It should now be clear that pain is mainly a result of disturbances in the Qi and Blood circulation, and may be caused by stagnation of Qi and Blood, or deficiency of Qi and Blood—but why does this disturbance of Qi and Blood flow cause pain? Which organ is in charge of pain? The reason was stated clearly, two thousand years ago, in the Simple question: ‘all kinds of pain, itching and sores are due to Heart disorder’ (Yellow Emperor’s Classic of Internal Medicine: Simple Questions 1956, p. 190). Why did the ancient texts attribute pain to the Heart? This can be explained as follows.


The Heart promotes normal Blood circulation in the Zang-Fu organs, Blood Vessels, channels and the tissues. Where the Qi and Blood circulation are disordered, a disturbed feedback will be sent to the Heart. In other words, one can say that the Heart is constantly sensitive to the condition of the Qi and Blood circulation.


Modem medicine considers that pain is the body’s way of responding to damaged tissue. For instance, when a bone breaks, nerves send pain messages through the spinal cord to the brain, where they are interpreted. TTie TCM viewpoint is that pain is the reflection of the Mind (Shen) to the stimulation from the environment, and the activity of the Mind is considered to be the result of physiological function of the Heart. When the Qi and Blood circulation are disturbed, this situation will be conveyed to the Heart, and the pain that follows is a response from the Mind to this situation. According to this viewpoint, pain is closely related to the Heart.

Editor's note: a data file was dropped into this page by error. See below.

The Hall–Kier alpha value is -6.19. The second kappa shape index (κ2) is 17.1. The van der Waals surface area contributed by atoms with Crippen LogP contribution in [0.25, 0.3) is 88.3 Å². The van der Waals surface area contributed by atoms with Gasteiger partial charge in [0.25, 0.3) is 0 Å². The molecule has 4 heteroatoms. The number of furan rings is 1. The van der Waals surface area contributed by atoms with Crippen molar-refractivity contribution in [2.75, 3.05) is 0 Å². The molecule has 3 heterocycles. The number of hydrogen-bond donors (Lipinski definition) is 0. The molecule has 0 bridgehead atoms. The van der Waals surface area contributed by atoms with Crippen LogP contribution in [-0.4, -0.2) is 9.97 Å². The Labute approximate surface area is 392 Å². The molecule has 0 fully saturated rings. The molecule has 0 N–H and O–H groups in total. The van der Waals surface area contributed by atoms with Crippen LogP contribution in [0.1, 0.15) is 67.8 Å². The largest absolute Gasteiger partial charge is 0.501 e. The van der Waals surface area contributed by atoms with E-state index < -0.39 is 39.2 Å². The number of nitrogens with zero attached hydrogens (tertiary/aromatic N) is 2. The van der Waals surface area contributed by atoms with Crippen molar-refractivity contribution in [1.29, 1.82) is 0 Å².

How a person responds to pain is determined by many factors, of which emotional states are very important. For example, depression seems to increase a person’s perception of pain and to decrease the ability to cope with both the pain and the treatment. Thus treating the depression treats the pain as well. If pain is not adequately treated, then pain impulses are more readily transmitted to the brain. Therefore, in TCM it is considered that it is more effective to prevent pain than to treat it after it occurs.

In terms of the relationship between the emotions, the interior organs and the Heart, TCM holds that the Heart dominates the emotions and is the root controller of other Zang-Fu organs. For instance, Ling Shu (1963) states: ‘the Heart is the root controller for five Zang organs and six Fu organs, therefore the Heart will be disturbed by grief and meditation’ (p. 69). The same topic points out that: ‘the Heart has the responsibility to all kinds of emotional stimulation’ (p. 23). AU these statements clearly mention that the Heart can be influenced by the dysfunction of other Zang-Fu organs as well the difference emotions, and this may lead to the development of pain.